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Nock's Enemy, and Ours

Mises Daily: Monday, November 16, 2009 by

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Our Enemy, The State

[The Freeman, 1974]

When Albert Jay Nock wrote Our Enemy, The State in 1935, he was bucking the tide and he entertained no false hope that his words would have any immediate effect on the course of human events. But his devotion was to the truth, and he was used to being out of step. So, with clinical detachment, he dissected the drift away from social power toward state power, fully aware of his thankless task. Why, then, the painful effort of writing a book? For two reasons, Nock replied:

The general reason is that when in any department of thought a person has, or thinks he has, a view of the plain intelligible order of things, it is proper that he should record that view publicly, with no thought whatever of the practical consequences, or lack of consequences, likely to ensue upon his so doing. He might indeed be thought bound to do this as a matter of abstract duty; not to crusade or propagandize for his view or seek to impose it upon anyone — far from that! — not to concern himself at all with either its acceptance or its disallowance; but merely to record it. This, I say, might be thought his duty to the natural truth of things, but it is at all events his right; it is admissible.

The special reason has to do with the fact that in every civilization, however generally prosaic, however addicted to the short time point of view on human affairs, there are always certain alien spirits who, while outwardly conforming to the requirements of the civilization around them, still keep a disinterested regard for the plain intelligible law of things, irrespective of any practical end.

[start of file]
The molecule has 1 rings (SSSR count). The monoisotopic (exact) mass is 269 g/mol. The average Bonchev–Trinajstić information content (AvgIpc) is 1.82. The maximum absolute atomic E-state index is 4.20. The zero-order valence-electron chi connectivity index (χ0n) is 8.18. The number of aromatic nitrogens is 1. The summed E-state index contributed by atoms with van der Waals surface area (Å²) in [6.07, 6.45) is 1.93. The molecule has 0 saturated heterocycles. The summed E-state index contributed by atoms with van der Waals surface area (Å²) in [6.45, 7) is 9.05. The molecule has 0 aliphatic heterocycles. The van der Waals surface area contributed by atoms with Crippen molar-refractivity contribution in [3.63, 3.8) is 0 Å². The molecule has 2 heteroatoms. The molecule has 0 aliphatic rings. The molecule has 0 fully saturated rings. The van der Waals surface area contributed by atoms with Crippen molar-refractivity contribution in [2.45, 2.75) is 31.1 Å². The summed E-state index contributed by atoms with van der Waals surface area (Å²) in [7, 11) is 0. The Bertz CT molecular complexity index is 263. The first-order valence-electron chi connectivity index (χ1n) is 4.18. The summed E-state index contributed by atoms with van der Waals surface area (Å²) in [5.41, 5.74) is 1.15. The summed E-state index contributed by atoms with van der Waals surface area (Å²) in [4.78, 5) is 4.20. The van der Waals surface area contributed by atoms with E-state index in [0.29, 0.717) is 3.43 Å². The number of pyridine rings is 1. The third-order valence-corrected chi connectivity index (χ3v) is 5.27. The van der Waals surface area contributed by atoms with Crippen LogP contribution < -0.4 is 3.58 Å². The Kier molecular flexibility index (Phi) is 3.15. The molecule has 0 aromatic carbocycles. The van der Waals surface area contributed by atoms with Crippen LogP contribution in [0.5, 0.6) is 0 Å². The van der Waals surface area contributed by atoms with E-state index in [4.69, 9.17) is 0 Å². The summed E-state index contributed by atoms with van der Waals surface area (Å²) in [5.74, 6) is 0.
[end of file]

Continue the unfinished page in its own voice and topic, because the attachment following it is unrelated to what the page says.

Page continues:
They have an intellectual curiosity, sometimes touched with emotion, concerning the august order of nature; they are impressed by the contemplation of it, and like to know as much about it as they can, even in circumstances where its operation is ever so manifestly unfavorable to their best hopes and wishes.

For these, a work like this, however in the current sense impractical, is not quite useless; and those of them it reaches will be aware that for such as themselves, and such only, it was written.

There are two political institutions, Nock held: government and the state. Government is an agency of society limited to negative interventions aimed at protecting individuals against force and fraud; governments are established to secure persons in their rights and to punish any trespass on them.

The state, on the other hand, intervenes positively in society; it dragoons people into the chase after various national goals, wars on poverty, provides welfare, pays out subsidies, offers cradle-to-grave security, and so on.

"Nock's book is a big gun in our arsenal."

Nock was opposed to the state system, whatever name it assumes, but he was not an anarchist. He had no naive opinion of human nature and would have never subscribed to the view that men and women, free of all law and law enforcement, would settle down to live happily ever after in some latter-day Garden of Eden. Keeping government strictly limited and decentralized, he believed, is the way to preserve our liberties.

The state being what it is, it matters little who holds office and wields its inordinate powers. This truth is dawning on some persons today; but the general public, however disillusioned with politicians, still has faith in politics as the means of curing all the ills of society and improving the quality of life. Hopefully, people will someday realize that what counts is the overextension of state power, not who holds public office. The important thing is to refute statist ideas, whatever their guise, and Nock's book is a big gun in our arsenal.